Proteins, Peptides and Amino Acids: Role in Infant Nutrition
Proteins are the main building blocks of the body. They are polymers, composed of 30 or more amino acids. Twenty different standard amino acids combine to form the proteins. Some amino acids are essential diet components, since they are not synthetized by human metabolic processes.
Proteins are present in and vital to every living cell. They are essential for healthy growth and development and also influence major functions of the body (Figure 1). They can influence metabolic parameters (weight gain and adipogenic activity), presence of beneficial bacteria in the gut, risk of developing atopic dermatitis, digestive functions and renal system.
The infant’s first year is a critical time of rapid growth and development; this rapid growth must be supported by a high rate of protein synthesis. Infant nutrition requirements are primarily satisfied by a single and highly specific food source: breast milk. The composition of breast milk is the gold standard for estimated total protein and essential amino acid requirements during infancy . Both total protein content and concentrations of individual proteins in human milk change throughout the first year of lactation to fulfill the needs of the infant. Milk proteins are also a source of biologically active peptides, released by gastrointestinal digestion and having a positive impact on body functions and ultimately promoting health benefits .
Infant formulas have been designed for infants who cannot be breastfed. These infant formulas need to be similar to breast milk in their composition but also in functional outcomes, to insure appropriate growth, optimal development, maturation of immune system, programming of the metabolic system… . They have been evolving throughout decades along with the scientific knowledge. Protein sources and processes have been optimized to provide very similar amino acid profiles as found in breast milk. More recently, clinical data showed that lower protein content in infant formula has a long-term preventive impact on BMI and obesity risk .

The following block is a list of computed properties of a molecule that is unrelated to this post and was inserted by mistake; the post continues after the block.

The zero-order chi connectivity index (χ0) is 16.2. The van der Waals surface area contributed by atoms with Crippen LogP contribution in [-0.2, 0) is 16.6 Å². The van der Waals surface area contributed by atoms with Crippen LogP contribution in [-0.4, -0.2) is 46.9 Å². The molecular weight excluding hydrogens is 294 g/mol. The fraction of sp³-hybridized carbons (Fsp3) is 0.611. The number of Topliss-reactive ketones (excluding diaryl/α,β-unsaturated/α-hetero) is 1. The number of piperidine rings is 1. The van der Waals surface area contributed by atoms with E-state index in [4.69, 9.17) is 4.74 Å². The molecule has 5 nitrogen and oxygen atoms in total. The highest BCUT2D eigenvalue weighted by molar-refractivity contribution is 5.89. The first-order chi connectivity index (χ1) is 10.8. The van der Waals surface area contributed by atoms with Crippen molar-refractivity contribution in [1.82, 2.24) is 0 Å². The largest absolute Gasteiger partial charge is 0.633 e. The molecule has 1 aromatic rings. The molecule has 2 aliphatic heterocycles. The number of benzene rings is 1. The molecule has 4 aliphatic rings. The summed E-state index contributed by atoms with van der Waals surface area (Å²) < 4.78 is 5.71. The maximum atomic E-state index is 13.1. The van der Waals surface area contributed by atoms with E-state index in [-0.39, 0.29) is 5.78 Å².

In addition to guaranteeing healthy growth and development of bottle-fed infants, specific infant formulas have also been designed for specific needs, by modifying their protein component.
As an example, three different types of infant formulas have been designed for management of cow’s milk allergy (affecting around 5% of infants): partially hydrolyzed, extensively hydrolyzed or amino acid based infant formulas (Figure 2). Allergy is triggered by protein components; one way to decrease allergenicity of proteins is to modify their conformation and/or structure responsible for the allergy, by cutting protein into peptides which are not able anymore to trigger an allergic reaction.
Some partially hydrolyzed whey based infant formulas have been clinically proven to prevent atopic dermatitis in infants  and a first ever FDA claim has been granted for their use in infants at risk of allergy. The specific process leading to partially hydrolyzed infant formulas leads to a reduction in allergenicity of the milk proteins and generates specific immunomodulatory peptides allowing the beneficial effect.
Extensively hydrolyzed infant formula are resulting from a different production process leading to very short peptides, having almost no allergenic properties anymore. These infant formulas have been designed for therapeutic application, offering a solution to reduce allergy symptoms in infants allergic to cow’s milk proteins.
Finally, in case of severe allergic reaction to cow’s milk proteins, only amino acid based infant formula are able to decrease symptoms because they are totally devoid of allergens.
In conclusion, proteins provided via breast milk or infant formula are essential components of infant’s diet and therefore the specific quality, quantity and conformation of these proteins are essential for a safe growth and development.